The Movie Waffler New Release Review - ALITA: BATTLE ANGEL | The Movie Waffler

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New Release Review - ALITA: BATTLE ANGEL

alita battle angel review
A scientist rebuilds a robot in the form of a teenage girl, who then discovers her dark past.

Review by Eric Hillis

Directed by: Robert Rodriguez

Starring: Rosa Salazar, Mahershala Ali, Eiza Gonz├ílez, Jennifer Connelly, Michelle Rodriguez, Ed Skrein, Christoph Waltz, Jackie Earle Haley, Jeff Fahey

alita battle angel poster


Director Robert Rodriguez and screenwriters James Cameron and Laeta Kalogridis's Manga adaptation Alita: Battle Angel opens with a neat bit of visual gimmickry as the 20th Century Fox logo morphs to read '26th Century Fox', reflecting the film's future setting. It's one brief moment of innovation in a derivative film that, much like its titular robot, is welded together from various other sources.


alita battle angel review

Based on a series from the '90s heyday of Japanese animation, Alita: Battle Angel stars a combination of a mo-capped Rosa Salazar and much CG as the eponymous Alita, a robot pieced together by scientist Dyson Ido (Christoph Waltz), who names his new creation in honour of his late daughter.

Part Pinocchio, part Frankenstein's Monster, Alita learns of her past as a military weapon destroyed during a catastrophic war that devastated the earth three centuries earlier. The like of her tech has never been seen since, and so she attracts the attention of Nova (a blink and you'll miss him Edward Norton), the overlord of 'Motorball', the Nascar-meets-Rugby sport that holds the citizens of this future world in thrall. Enlisting Ido's ex-girlfriend Chiren (Jennifer Connelly) and human tank Grewishka (Jackie Earle Haley), Nova orders Alita destroyed and her parts brought to him. Nova communicates through the body of Mahershala Ali, who seems to be recycling the same outfits he wore in Green Book here.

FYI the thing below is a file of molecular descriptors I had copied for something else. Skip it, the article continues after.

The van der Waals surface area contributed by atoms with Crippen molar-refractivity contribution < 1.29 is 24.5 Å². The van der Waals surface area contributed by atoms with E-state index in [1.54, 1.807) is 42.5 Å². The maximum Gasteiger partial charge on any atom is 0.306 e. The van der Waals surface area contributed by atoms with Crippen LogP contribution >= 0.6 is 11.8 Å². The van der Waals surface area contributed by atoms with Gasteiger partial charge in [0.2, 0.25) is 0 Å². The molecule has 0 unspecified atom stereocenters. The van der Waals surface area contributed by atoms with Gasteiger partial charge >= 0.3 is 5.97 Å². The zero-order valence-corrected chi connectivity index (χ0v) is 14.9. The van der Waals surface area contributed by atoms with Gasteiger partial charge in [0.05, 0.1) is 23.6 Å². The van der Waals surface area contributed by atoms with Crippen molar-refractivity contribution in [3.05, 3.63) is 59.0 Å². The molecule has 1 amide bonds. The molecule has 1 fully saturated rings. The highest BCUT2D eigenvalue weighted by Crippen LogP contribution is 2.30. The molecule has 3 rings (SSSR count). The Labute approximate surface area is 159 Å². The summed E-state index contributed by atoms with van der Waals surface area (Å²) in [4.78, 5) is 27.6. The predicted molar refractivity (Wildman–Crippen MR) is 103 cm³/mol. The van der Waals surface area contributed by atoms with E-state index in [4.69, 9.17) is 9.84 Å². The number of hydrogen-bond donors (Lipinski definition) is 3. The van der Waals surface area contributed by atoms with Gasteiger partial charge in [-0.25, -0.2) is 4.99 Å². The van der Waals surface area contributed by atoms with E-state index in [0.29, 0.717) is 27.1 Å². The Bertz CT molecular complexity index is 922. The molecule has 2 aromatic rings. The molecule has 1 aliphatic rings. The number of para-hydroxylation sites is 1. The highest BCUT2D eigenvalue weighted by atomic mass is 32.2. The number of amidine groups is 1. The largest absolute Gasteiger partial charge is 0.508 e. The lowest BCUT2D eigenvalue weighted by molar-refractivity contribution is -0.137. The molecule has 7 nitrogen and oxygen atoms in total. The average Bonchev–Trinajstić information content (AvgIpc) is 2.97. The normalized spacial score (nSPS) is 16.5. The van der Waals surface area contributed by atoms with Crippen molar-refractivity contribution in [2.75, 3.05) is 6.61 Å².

alita battle angel review

The movie plays out in a generic Blade Runner-esque metropolis called Iron City, while above the clouds hovers Zalem, a floating city populated by the elite, a concept we saw as recently as Neill Blomkamp's 2013 Elysium. Motorball is for all intents and purposes, Rollerball with robots. Elsewhere there are elements borrowed from The Wizard of Oz, Hitchcock's Saboteur and numerous Cameron productions, including Titanic, Terminator and his TV series Dark Angel, which boasted a central premise clearly inspired by the original Manga. Alita: Battle Angel adds nothing to the sci-fi canon, and it fails to do anything clever with the components it scavenges from cinema's scrap-heap.

Alita herself is admittedly quite the impressive creation. I can't tell how much is down to Salazar's mo-cap turn and how much is the work of Cameron's crew of digital boffins, but it's easily the most emotive performance in the film. When a character calls Alita "more human than any human I've ever known," he's not lying, as everyone else delivers mannequin-esque performances, not helped by Cameron's notoriously crude and functional at best dialogue. That said, there's no real reason why Alita couldn't have been played physically by Salazar, as is the case with the cyborgs essayed by the likes of Ed Skrein, Jeff Fahey and Eiza Gonz├ílez.


alita battle angel review

Too simplistic for seasoned sci-fi fans and too grim for kids (a moment involving a cute Toto stand-in dog will likely provoke nightmares), I'm not sure who Cameron and Rodriguez think this film is for. The whole affair comes across as a film made purely as an opportunity for Cameron to experiment with technology ahead of his returning Avatar franchise. Cameron will likely hail it a successful trial, but for the audience it's just that - a trial!

Alita: Battle Angel is in UK/ROI cinemas February 6th.


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